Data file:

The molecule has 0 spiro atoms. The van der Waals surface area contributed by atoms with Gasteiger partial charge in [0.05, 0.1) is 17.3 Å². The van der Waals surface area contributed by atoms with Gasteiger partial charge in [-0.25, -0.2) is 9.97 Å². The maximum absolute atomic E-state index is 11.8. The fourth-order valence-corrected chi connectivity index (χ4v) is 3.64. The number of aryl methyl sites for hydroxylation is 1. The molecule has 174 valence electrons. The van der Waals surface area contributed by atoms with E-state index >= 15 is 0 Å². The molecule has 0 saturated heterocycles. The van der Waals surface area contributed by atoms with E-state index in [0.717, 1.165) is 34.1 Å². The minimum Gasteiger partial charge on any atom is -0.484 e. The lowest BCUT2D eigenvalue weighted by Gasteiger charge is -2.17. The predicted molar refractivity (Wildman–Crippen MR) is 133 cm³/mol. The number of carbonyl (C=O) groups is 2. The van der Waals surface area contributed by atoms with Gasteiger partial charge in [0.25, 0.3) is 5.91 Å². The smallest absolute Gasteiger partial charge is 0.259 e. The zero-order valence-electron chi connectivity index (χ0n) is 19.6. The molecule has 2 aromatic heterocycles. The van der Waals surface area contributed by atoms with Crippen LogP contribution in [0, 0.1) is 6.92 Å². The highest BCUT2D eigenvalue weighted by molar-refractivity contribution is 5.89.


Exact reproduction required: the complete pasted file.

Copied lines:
The molecule has 0 spiro atoms. The van der Waals surface area contributed by atoms with Gasteiger partial charge in [0.05, 0.1) is 17.3 Å². The van der Waals surface area contributed by atoms with Gasteiger partial charge in [-0.25, -0.2) is 9.97 Å². The maximum absolute atomic E-state index is 11.8. The fourth-order valence-corrected chi connectivity index (χ4v) is 3.64. The number of aryl methyl sites for hydroxylation is 1. The molecule has 174 valence electrons. The van der Waals surface area contributed by atoms with E-state index >= 15 is 0 Å². The molecule has 0 saturated heterocycles. The van der Waals surface area contributed by atoms with E-state index in [0.717, 1.165) is 34.1 Å². The minimum Gasteiger partial charge on any atom is -0.484 e. The lowest BCUT2D eigenvalue weighted by Gasteiger charge is -2.17. The predicted molar refractivity (Wildman–Crippen MR) is 133 cm³/mol. The number of carbonyl (C=O) groups is 2. The van der Waals surface area contributed by atoms with Gasteiger partial charge in [0.25, 0.3) is 5.91 Å². The smallest absolute Gasteiger partial charge is 0.259 e. The zero-order valence-electron chi connectivity index (χ0n) is 19.6. The molecule has 2 aromatic heterocycles. The van der Waals surface area contributed by atoms with Crippen LogP contribution in [0, 0.1) is 6.92 Å². The highest BCUT2D eigenvalue weighted by molar-refractivity contribution is 5.89.